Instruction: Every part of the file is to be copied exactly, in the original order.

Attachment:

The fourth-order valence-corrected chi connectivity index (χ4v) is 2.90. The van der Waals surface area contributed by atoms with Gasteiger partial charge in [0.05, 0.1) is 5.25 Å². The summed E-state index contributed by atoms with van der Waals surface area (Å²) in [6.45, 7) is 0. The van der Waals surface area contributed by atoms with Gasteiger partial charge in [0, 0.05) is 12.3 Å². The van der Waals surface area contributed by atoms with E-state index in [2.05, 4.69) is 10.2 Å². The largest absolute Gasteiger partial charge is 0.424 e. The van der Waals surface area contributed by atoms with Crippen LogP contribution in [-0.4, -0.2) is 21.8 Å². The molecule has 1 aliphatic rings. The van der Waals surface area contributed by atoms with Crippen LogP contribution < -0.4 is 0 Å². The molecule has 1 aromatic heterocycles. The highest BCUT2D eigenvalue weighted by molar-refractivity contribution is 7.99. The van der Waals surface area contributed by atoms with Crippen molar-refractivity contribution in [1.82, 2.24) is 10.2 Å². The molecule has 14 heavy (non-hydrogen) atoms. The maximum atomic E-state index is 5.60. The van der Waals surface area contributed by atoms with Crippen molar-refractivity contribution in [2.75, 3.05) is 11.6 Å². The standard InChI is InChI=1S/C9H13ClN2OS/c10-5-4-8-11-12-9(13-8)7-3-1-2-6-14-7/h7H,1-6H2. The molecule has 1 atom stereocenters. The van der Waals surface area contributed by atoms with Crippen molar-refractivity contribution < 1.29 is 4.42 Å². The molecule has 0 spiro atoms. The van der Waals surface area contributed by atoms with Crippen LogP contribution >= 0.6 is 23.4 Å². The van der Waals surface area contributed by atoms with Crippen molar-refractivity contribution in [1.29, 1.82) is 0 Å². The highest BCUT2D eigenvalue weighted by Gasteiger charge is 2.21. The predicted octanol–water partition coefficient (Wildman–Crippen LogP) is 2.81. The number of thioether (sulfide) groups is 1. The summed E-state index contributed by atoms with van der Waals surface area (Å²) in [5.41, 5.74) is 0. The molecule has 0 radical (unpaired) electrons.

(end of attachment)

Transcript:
The fourth-order valence-corrected chi connectivity index (χ4v) is 2.90. The van der Waals surface area contributed by atoms with Gasteiger partial charge in [0.05, 0.1) is 5.25 Å². The summed E-state index contributed by atoms with van der Waals surface area (Å²) in [6.45, 7) is 0. The van der Waals surface area contributed by atoms with Gasteiger partial charge in [0, 0.05) is 12.3 Å². The van der Waals surface area contributed by atoms with E-state index in [2.05, 4.69) is 10.2 Å². The largest absolute Gasteiger partial charge is 0.424 e. The van der Waals surface area contributed by atoms with Crippen LogP contribution in [-0.4, -0.2) is 21.8 Å². The molecule has 1 aliphatic rings. The van der Waals surface area contributed by atoms with Crippen LogP contribution < -0.4 is 0 Å². The molecule has 1 aromatic heterocycles. The highest BCUT2D eigenvalue weighted by molar-refractivity contribution is 7.99. The van der Waals surface area contributed by atoms with Crippen molar-refractivity contribution in [1.82, 2.24) is 10.2 Å². The molecule has 14 heavy (non-hydrogen) atoms. The maximum atomic E-state index is 5.60. The van der Waals surface area contributed by atoms with Crippen molar-refractivity contribution in [2.75, 3.05) is 11.6 Å². The standard InChI is InChI=1S/C9H13ClN2OS/c10-5-4-8-11-12-9(13-8)7-3-1-2-6-14-7/h7H,1-6H2. The molecule has 1 atom stereocenters. The van der Waals surface area contributed by atoms with Crippen molar-refractivity contribution < 1.29 is 4.42 Å². The molecule has 0 spiro atoms. The van der Waals surface area contributed by atoms with Crippen LogP contribution >= 0.6 is 23.4 Å². The van der Waals surface area contributed by atoms with Crippen molar-refractivity contribution in [1.29, 1.82) is 0 Å². The highest BCUT2D eigenvalue weighted by Gasteiger charge is 2.21. The predicted octanol–water partition coefficient (Wildman–Crippen LogP) is 2.81. The number of thioether (sulfide) groups is 1. The summed E-state index contributed by atoms with van der Waals surface area (Å²) in [5.41, 5.74) is 0. The molecule has 0 radical (unpaired) electrons.